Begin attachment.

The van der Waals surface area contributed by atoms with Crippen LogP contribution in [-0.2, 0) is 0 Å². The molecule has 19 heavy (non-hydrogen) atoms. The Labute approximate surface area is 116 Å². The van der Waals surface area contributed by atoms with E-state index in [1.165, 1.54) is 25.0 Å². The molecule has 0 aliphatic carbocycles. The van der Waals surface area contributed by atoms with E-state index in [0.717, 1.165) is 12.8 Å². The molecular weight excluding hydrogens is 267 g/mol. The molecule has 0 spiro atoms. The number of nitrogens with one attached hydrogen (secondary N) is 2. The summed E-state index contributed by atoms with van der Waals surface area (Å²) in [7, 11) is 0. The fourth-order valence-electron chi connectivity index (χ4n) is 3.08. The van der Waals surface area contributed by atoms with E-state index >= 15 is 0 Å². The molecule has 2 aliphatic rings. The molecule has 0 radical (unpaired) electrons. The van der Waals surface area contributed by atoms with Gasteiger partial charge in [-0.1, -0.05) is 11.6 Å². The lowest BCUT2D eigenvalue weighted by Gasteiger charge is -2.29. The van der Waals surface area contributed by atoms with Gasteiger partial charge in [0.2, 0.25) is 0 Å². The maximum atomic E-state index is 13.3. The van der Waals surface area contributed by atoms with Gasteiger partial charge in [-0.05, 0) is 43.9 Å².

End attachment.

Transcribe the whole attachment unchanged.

The van der Waals surface area contributed by atoms with Crippen LogP contribution in [-0.2, 0) is 0 Å². The molecule has 19 heavy (non-hydrogen) atoms. The Labute approximate surface area is 116 Å². The van der Waals surface area contributed by atoms with E-state index in [1.165, 1.54) is 25.0 Å². The molecule has 0 aliphatic carbocycles. The van der Waals surface area contributed by atoms with E-state index in [0.717, 1.165) is 12.8 Å². The molecular weight excluding hydrogens is 267 g/mol. The molecule has 0 spiro atoms. The number of nitrogens with one attached hydrogen (secondary N) is 2. The summed E-state index contributed by atoms with van der Waals surface area (Å²) in [7, 11) is 0. The fourth-order valence-electron chi connectivity index (χ4n) is 3.08. The van der Waals surface area contributed by atoms with E-state index >= 15 is 0 Å². The molecule has 2 aliphatic rings. The molecule has 0 radical (unpaired) electrons. The van der Waals surface area contributed by atoms with Gasteiger partial charge in [-0.1, -0.05) is 11.6 Å². The lowest BCUT2D eigenvalue weighted by Gasteiger charge is -2.29. The van der Waals surface area contributed by atoms with Gasteiger partial charge in [0.2, 0.25) is 0 Å². The maximum atomic E-state index is 13.3. The van der Waals surface area contributed by atoms with Gasteiger partial charge in [-0.05, 0) is 43.9 Å².